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The Benefits of Studying Classical Music: meet Katherine Jim, Engineer & Senior Project Manager

The Benefits of Studying Classical Music: meet Katherine Jim, Engineer & Senior Project Manager featured image

Katherine Jin prefers to sit in front of the piano than the TV

I’m amazed by the overwhelming response to my asking this question: “If you studied classical music, did it positively affect your non-music career?” So many folks are still responding, wanting to sing the praises of music (see what I did there), not only in how music benefitted them career-wise, but in other aspects of their lives. Most of us who studied music though, as kids, resented the practise time and argued with our parents. And that’s the catch: sometimes parents want to give up the fight and allow their kids to quit. Understandable, but I hope they encourage their children to hang in there: the ingrates (as my dad called us three) WILL thank you later. Everyone I know whose parents agreed to stop music lessons all wished they weren’t allowed to quit.  (In my family, quitting was NOT an option; get your Associate of the Royal Conservatory of Music first – THEN we’ll talk.)

In this ongoing series, posted every week or so, I’ll be speaking with doctors, lawyers, marketing professionals, accountants, actors, arts administrators, and people in all kinds of fields who studied classical music and are thankful they did. I’ll keep this going until I run out of participants. I hope you enjoy reading them as much as I did. Today, let’s meet Katherine Jim, Engineer and Senior Project Manager.

Please summarize your current career, and your duties.
I work in a Canadian-based engineering consulting firm. It’s a publicly traded company, and globally, we have about 36,000 employees. I am a Senior Project Manager in the Transportation Planning department based in Oakville, Ontario. Most of my projects are related to road planning in the GTA. There are lots of growth happening in Ontario and we forecast 15-25 years into the future to identify infrastructure needs.

Okay, well, I’d like to see more safe bike lanes! Anyway – what instrument(s) did you study, and at what stage in your life?
Piano has always been my main instrument. I started when I was five and stopped taking lessons just before starting university. But along the way in elementary school and high school, I also learned the flute and the cello. So, I have a basic understanding of these instruments.

Were music lessons intended as a hobby or did you have a performing career in mind?
It was something my parents wanted me to do and it was always more like a hobby. I prefer just playing among friends, like a music salon (I just made it sound like I’m from the 18th century ….hahahaha…).

I love it! Nice throwback. Was quitting your music lessons a welcome relief or a complete heart-wrenching moment of reckoning?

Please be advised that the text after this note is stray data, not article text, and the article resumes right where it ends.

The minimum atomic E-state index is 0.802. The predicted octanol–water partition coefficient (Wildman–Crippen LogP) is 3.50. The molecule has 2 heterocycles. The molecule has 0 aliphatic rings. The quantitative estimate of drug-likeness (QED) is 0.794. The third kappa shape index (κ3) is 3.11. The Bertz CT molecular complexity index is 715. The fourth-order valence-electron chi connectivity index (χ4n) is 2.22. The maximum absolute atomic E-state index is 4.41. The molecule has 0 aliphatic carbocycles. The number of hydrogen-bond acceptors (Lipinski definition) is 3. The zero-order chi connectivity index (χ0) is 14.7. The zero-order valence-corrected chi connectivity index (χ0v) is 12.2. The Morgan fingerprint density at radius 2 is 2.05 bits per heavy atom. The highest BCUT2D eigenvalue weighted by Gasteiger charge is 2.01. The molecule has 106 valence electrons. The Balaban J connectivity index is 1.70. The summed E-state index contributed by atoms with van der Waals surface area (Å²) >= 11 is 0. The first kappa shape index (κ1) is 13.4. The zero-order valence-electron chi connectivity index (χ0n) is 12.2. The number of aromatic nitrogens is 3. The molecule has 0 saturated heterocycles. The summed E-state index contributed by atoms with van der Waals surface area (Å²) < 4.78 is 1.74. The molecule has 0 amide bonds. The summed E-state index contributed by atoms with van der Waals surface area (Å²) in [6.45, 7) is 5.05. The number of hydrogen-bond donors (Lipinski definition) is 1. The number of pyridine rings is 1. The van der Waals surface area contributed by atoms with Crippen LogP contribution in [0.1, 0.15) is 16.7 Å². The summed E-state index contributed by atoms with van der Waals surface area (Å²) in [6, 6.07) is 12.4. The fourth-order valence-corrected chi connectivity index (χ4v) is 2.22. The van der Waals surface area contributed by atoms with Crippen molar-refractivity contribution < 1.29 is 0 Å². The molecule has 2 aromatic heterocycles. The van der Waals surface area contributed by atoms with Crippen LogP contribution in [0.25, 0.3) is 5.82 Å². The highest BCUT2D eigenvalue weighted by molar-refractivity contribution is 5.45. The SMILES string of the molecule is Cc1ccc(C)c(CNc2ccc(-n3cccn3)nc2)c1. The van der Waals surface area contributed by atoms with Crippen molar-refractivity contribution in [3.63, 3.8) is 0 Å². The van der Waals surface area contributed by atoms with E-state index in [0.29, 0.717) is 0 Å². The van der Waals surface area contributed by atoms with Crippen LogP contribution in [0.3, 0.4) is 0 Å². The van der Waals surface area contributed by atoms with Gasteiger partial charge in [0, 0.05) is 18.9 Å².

At the time, it felt like a relief. I had wanted to quit sooner but my parents insisted that I must finish my Grade 10 exam. I’m very thankful that they did because that was a significant milestone and that allowed me to pick up piano again some 20 years later. I’ve been taking lessons again since about 4 years ago. I completed my ARCT (Performance) exam last year and now working on the theory requirements. Let me tell you, having to study in your 40’s is not quite the same as when you were a teenager. Fortunately, I’ve got wonderful teachers for piano and theory.

Good for you! I wasn’t allowed to take the next piano exam until I had the theory squared away – my mother (who was also my theory teacher) was super organized that way. How did your classical music studies (and music theory, if you studied that too) impact your ability to do your job today?
Music taught me a lot of things and they apply to all aspects of my life: a high level of self discipline, organization, time management, and setting long-term goals and milestone checkpoints. My day-to-day work is mostly project management, so these skills are essential to running a successful project. But in general, I think it’s the “never stop learning” mentality that keeps me going. In music, there is always “the next level” and I don’t mean just technically but also musically and how, as a performer, the way you connect with the audience.

Is classical or music in general (playing, listening, attending concerts, getting your kids to practise) a part of your life today? If not, do you think you’ll return to it?
Definitely! First of all, daily practise is a must. My mom teases me that I practice more now (and more diligently) than when I was a kid. Not just because I’m paying for my own lessons now, but I see music as a way to take a break from the “day to day”. I am also the “designated accompanist” for my husband, who plays the trumpet as a hobby. We both practise every evening (which means we are totally not up to date with current TV programs). We are lucky to be in Toronto where we have access to many great concerts and performances. We love going to live performances; I always feel refreshed after a great concert. We also like to plan our vacations around concerts and music festivals; just last year, we were at the Salzburg Music Festival and there are so many places we have yet to explore.


Want to share your experience how studying classical music shaped your life and career?
[email protected]

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